Attainable? depending on the client – Tick
Realistic? – tick
Time-driven: double tick.
Saying that you want to bench 40kg/rep in a 5×5 eventually means that we can’t break down the measurements into smaller chunks.
Once we have both metrics measurable, we can move on to…
Step 2: Break it down into time+measurement milestones.
This one can be tough, because not many things in life have a ‘linear’ relationship.
- Weight loss (big losses early on, slower losses over time)
- Strength building (slow improvements initially, moderate increase in the middle before an eventual flattening out)
- Hypertrophy (moderate improvements early on, larger gains in the middle, before eventually tapering off)
- Long-term savings with regular investments (slow improvements before compound interest kicks in)
But you can plan for it, if you understand the nature of your goal.
Let’s take the example of your client wanting to lose 12cm from their waist in 5 months.
Based on your assessment, you might determine that this is indeed a valid SMART goal.
You also can identify that for a client who hopes to lose weight (that isn’t regularly training or sticking to a diet plan) will lose most of their weight at the start.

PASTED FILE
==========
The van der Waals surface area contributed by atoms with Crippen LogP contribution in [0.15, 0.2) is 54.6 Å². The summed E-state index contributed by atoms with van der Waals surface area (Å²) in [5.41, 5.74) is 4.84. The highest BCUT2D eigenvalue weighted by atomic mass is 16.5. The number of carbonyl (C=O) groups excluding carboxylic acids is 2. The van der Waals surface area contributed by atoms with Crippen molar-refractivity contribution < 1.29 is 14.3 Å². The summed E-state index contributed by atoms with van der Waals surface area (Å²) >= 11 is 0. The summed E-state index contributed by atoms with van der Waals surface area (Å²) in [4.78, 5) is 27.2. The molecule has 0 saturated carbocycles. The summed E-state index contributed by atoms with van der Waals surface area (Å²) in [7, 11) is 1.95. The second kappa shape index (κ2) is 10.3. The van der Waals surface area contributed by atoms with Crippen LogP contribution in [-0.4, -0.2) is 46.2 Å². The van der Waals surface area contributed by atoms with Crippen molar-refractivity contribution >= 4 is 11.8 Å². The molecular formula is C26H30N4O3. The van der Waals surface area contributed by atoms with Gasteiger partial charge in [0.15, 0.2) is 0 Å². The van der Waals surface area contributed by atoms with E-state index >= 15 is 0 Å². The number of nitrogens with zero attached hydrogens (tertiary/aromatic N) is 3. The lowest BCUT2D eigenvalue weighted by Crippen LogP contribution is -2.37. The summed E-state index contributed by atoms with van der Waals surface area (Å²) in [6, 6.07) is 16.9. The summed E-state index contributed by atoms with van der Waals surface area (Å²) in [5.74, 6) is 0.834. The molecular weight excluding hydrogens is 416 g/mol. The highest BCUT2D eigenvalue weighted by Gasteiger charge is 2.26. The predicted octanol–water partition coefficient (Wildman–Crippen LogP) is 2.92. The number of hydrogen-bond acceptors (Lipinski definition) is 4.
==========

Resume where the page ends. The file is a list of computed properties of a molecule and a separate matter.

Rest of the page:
Knowing this, you might set the milestones as:
- Month 1: -4.5cm
- Month 2: -3.0cm
- Month 3: -2.0cm
- Month 4: -1.5cm
- Month 5: -1.0cm
= 12cm in 5 months.
While the result of these goals are the same, they allow you to see how you are tracking throughout the process. They also take into account the nature of reaching the goal.
If you didn’t break it down into milestones, you could only ‘review’ at the end of the five months (or estimate at the midway point).
This isn’t easy to work towards, and doesn’t allow for adjustment of goals or expectations.
By having 5 smaller goals for your client to work towards, they are more likely to continue to stay motivated by a goal that seems more achievable and close-by.